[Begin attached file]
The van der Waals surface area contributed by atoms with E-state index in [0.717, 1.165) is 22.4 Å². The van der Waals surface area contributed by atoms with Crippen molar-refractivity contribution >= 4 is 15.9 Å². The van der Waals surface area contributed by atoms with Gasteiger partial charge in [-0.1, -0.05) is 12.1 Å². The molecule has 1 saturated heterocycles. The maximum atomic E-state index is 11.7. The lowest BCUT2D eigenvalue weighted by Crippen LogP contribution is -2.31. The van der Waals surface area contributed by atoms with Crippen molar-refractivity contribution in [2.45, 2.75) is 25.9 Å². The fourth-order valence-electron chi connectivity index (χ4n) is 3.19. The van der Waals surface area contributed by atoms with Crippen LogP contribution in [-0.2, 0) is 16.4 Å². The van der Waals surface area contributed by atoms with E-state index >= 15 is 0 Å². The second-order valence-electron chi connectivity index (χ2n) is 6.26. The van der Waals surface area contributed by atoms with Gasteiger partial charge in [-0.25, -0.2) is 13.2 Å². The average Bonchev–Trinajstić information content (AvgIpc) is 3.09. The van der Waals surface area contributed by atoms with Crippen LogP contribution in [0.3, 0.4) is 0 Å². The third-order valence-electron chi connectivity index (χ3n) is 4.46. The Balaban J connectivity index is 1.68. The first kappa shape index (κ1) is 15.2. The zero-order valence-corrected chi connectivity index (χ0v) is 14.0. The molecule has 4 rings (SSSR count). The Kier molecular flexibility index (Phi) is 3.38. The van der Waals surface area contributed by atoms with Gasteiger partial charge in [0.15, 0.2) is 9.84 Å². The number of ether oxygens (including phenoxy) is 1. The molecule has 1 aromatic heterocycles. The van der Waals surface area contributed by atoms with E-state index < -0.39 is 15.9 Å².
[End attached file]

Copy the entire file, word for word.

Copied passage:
The van der Waals surface area contributed by atoms with E-state index in [0.717, 1.165) is 22.4 Å². The van der Waals surface area contributed by atoms with Crippen molar-refractivity contribution >= 4 is 15.9 Å². The van der Waals surface area contributed by atoms with Gasteiger partial charge in [-0.1, -0.05) is 12.1 Å². The molecule has 1 saturated heterocycles. The maximum atomic E-state index is 11.7. The lowest BCUT2D eigenvalue weighted by Crippen LogP contribution is -2.31. The van der Waals surface area contributed by atoms with Crippen molar-refractivity contribution in [2.45, 2.75) is 25.9 Å². The fourth-order valence-electron chi connectivity index (χ4n) is 3.19. The van der Waals surface area contributed by atoms with Crippen LogP contribution in [-0.2, 0) is 16.4 Å². The van der Waals surface area contributed by atoms with E-state index >= 15 is 0 Å². The second-order valence-electron chi connectivity index (χ2n) is 6.26. The van der Waals surface area contributed by atoms with Gasteiger partial charge in [-0.25, -0.2) is 13.2 Å². The average Bonchev–Trinajstić information content (AvgIpc) is 3.09. The van der Waals surface area contributed by atoms with Crippen LogP contribution in [0.3, 0.4) is 0 Å². The third-order valence-electron chi connectivity index (χ3n) is 4.46. The Balaban J connectivity index is 1.68. The first kappa shape index (κ1) is 15.2. The zero-order valence-corrected chi connectivity index (χ0v) is 14.0. The molecule has 4 rings (SSSR count). The Kier molecular flexibility index (Phi) is 3.38. The van der Waals surface area contributed by atoms with Gasteiger partial charge in [0.15, 0.2) is 9.84 Å². The number of ether oxygens (including phenoxy) is 1. The molecule has 1 aromatic heterocycles. The van der Waals surface area contributed by atoms with E-state index < -0.39 is 15.9 Å².